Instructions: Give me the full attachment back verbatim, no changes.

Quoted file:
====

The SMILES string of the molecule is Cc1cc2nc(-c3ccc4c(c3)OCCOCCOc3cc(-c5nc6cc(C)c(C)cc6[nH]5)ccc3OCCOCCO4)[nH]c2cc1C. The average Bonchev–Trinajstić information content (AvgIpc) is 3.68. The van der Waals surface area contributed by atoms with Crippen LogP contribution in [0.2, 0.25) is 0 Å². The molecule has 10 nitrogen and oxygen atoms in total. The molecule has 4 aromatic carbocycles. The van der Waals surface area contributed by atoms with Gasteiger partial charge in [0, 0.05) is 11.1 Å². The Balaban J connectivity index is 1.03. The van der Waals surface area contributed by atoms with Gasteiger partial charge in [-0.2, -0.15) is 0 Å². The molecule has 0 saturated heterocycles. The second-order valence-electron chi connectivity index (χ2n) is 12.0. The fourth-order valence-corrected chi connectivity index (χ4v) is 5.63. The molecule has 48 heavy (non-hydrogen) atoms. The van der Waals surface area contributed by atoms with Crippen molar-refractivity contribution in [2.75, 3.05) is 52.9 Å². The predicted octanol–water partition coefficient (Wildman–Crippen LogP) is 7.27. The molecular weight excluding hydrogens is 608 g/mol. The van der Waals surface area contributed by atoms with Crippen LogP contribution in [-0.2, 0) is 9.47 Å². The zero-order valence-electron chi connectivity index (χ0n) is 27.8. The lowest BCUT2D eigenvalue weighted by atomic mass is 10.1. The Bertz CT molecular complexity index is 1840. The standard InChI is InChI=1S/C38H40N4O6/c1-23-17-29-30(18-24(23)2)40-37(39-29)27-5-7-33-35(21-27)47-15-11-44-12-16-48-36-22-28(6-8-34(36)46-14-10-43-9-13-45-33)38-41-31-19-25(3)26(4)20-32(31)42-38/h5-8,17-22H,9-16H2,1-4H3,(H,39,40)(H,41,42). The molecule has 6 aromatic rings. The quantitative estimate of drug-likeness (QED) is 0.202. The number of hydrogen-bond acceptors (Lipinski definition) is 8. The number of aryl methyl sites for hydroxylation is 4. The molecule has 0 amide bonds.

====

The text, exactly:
The SMILES string of the molecule is Cc1cc2nc(-c3ccc4c(c3)OCCOCCOc3cc(-c5nc6cc(C)c(C)cc6[nH]5)ccc3OCCOCCO4)[nH]c2cc1C. The average Bonchev–Trinajstić information content (AvgIpc) is 3.68. The van der Waals surface area contributed by atoms with Crippen LogP contribution in [0.2, 0.25) is 0 Å². The molecule has 10 nitrogen and oxygen atoms in total. The molecule has 4 aromatic carbocycles. The van der Waals surface area contributed by atoms with Gasteiger partial charge in [0, 0.05) is 11.1 Å². The Balaban J connectivity index is 1.03. The van der Waals surface area contributed by atoms with Gasteiger partial charge in [-0.2, -0.15) is 0 Å². The molecule has 0 saturated heterocycles. The second-order valence-electron chi connectivity index (χ2n) is 12.0. The fourth-order valence-corrected chi connectivity index (χ4v) is 5.63. The molecule has 48 heavy (non-hydrogen) atoms. The van der Waals surface area contributed by atoms with Crippen molar-refractivity contribution in [2.75, 3.05) is 52.9 Å². The predicted octanol–water partition coefficient (Wildman–Crippen LogP) is 7.27. The molecular weight excluding hydrogens is 608 g/mol. The van der Waals surface area contributed by atoms with Crippen LogP contribution in [-0.2, 0) is 9.47 Å². The zero-order valence-electron chi connectivity index (χ0n) is 27.8. The lowest BCUT2D eigenvalue weighted by atomic mass is 10.1. The Bertz CT molecular complexity index is 1840. The standard InChI is InChI=1S/C38H40N4O6/c1-23-17-29-30(18-24(23)2)40-37(39-29)27-5-7-33-35(21-27)47-15-11-44-12-16-48-36-22-28(6-8-34(36)46-14-10-43-9-13-45-33)38-41-31-19-25(3)26(4)20-32(31)42-38/h5-8,17-22H,9-16H2,1-4H3,(H,39,40)(H,41,42). The molecule has 6 aromatic rings. The quantitative estimate of drug-likeness (QED) is 0.202. The number of hydrogen-bond acceptors (Lipinski definition) is 8. The number of aryl methyl sites for hydroxylation is 4. The molecule has 0 amide bonds.